A Longer Credit History Could Improve Your Interest Rate

Interest rates for private student loans are usually affected by your or your cosigner’s demonstrated credit history, and most student loan refinance companies will provide a minimum credit score to apply for refinancing. A refinancing company will also usually provide favorable terms to a borrower who has illustrated a financially responsible credit history – for example, by paying bills on time. An individual who has multiple defaults on their credit history is likely to receive less favorable terms or be turned down for refinancing.

Overall Interest Rates May Be Lower

Interest rates for student loans are tied to certain economic indicators at the time you applied for the loan. So, you may have a student loan with an above-average interest rate because you went to college when interest rates were high. When interest rates decrease because of changing economic conditions, you will almost certainly be able to refinance and get a better deal on your new loan.

Consolidation

Refinancing gives you the option of consolidating several loans with different interest rates into a single loan with a more favorable interest rate. One loan with one interest rate is much easier to manage.

 

Fixed and Variable Interest Rates

When you apply to refinance your student loan, you can choose between a fixed or a variable interest rate. A fixed rate doesn’t change unless you are refinancing again. A variable rate will fluctuate over time based on certain economic indicators. Variable rates coincide with low-interest rates across the economy, and they can sometimes fall to below 3%. If you find yourself with a high income and interest rates are declining, then it may be possible to get a great refinancing deal. This works by choosing a variable interest rate and paying off your loan entirely before interest rates start rising again, or by taking advantage of a low fixed interest rate and sticking with it.

 

Avoiding the Risks of Refinancing Student Loans

Refinancing your student loan can be a great choice, but there are some risks you want to watch out for:

  • High-interest rates. If interest rates are high, you might end up paying more over time than if you had stayed with your original loan.
  • Too many fees. Make sure that refinancing fees don’t outweigh the savings from your lower interest rate. Look for student loan refinancing that comes with no fees.
  • Unrealistic repayment schedules. Federal student loans provide you with access to repayment plans based on a low yearly income. Make sure that you can meet the monthly payments on your refinanced loan.

 

When Should I Refinance my Student Loan?

The primary reason to refinance your student loan is to shift into a much more favorable loan. That loan could have a lower interest rate and save you money. Additionally, if you qualify, you’ll have the flexibility to adjust the repayment terms. This means that you could pay the loan off with a shorter term or extend the term so it costs you less every month or is easier to manage.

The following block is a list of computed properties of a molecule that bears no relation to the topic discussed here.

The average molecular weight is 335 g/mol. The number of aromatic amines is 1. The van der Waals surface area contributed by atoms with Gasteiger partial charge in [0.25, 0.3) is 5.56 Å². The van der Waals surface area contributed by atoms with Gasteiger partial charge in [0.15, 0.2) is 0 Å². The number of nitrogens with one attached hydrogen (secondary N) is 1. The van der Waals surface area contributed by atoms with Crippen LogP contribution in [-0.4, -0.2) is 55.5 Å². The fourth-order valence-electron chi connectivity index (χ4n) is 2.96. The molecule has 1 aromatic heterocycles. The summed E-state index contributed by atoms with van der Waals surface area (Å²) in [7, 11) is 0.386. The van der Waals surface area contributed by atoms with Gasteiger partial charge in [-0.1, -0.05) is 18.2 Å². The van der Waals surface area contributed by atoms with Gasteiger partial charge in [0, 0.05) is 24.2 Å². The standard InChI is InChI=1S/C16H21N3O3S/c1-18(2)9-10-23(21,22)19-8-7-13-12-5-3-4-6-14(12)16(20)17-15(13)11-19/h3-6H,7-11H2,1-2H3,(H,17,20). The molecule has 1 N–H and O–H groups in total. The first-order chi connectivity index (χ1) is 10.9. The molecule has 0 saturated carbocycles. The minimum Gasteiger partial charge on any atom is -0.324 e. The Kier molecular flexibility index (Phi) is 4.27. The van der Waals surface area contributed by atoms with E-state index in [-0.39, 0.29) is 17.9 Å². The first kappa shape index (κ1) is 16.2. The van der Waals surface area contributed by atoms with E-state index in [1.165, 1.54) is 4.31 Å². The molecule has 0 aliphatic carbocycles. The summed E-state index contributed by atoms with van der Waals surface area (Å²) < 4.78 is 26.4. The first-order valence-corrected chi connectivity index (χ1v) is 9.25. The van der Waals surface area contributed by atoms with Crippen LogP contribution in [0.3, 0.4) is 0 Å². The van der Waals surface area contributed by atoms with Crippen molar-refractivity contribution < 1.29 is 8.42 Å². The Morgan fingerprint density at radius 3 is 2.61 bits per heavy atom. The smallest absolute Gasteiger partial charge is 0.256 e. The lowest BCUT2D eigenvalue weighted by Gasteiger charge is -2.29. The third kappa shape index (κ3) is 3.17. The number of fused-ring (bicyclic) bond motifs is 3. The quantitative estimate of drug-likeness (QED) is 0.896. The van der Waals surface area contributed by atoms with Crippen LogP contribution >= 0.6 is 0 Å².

Use ELFI to Refinance Your Student Loans

You may be pleasantly surprised at how easy it can be to repay your loan faster and more effectively. Doing so can help you avoid the stress of too much student loan debt and enjoy a more prosperous financial life. It can be hard to tell when the best time to refinance your student loan is, so click here for a handy student loan refinancing calculator to determine how much you might save. For a no-obligation consultation, call ELFI at 1.844.601.ELFI.

 

Learn More About Student Loan Refinancing

 

Terms and conditions apply. Subject to credit approval.

 

NOTICE: Third Party Web Sites
Education Loan Finance by SouthEast Bank is not responsible for and has no control over the subject matter, content, information, or graphics of the websites that have links here. The portal and news features are being provided by an outside source – The bank is not responsible for the content. Please contact us with any concerns or comments.

Top 10 SAT Resource Publications for Students

Preparing to head off to college in the next year or two? If so, are you stressing out about the SAT? Colleges use SAT scores for admissions and merit-based scholarships. The SAT has three parts: reading, writing, and math. Studying for the SAT can help familiarize you with what the test looks like, develop relevant strategies and skills, and prepare you to achieve a high score. Here’s a list of self-guided prep books that can help you prepare for the SATs.

  1. The Official SAT Study Guide – The College Board. Pages: 1,145; Price: $19.01-$19.36The Official SAT Study Guide is a publication of The College Board, the organization that creates and administers the SAT. It includes eight practice tests that are similar to the exam. Each of these tests is available as a free, downloadable PDF on The College Board’s website. In addition to the tests, the book has an additional 250 pages of instruction, guidance, and test information. This volume should form the basis of your self-guided SAT studying program.
  2. SAT Prep Black Book: The Most Effective SAT Strategies Ever Published – Mike Barrett and Patrick Barrett. Pages: 575; Price: $24.50-$28.49SAT Prep Black Book deserves a place on your bookshelf right next to The Official SAT Study Guide. The book is authored by an SAT tutor who has guided many students in preparation for the test. Readers will learn how to use the ins and outs of the SAT to their advantage. It includes a walkthrough of more than 600 official SAT questions. The publication is written in a conversational style and is full of understandable advice for doing well on the SAT.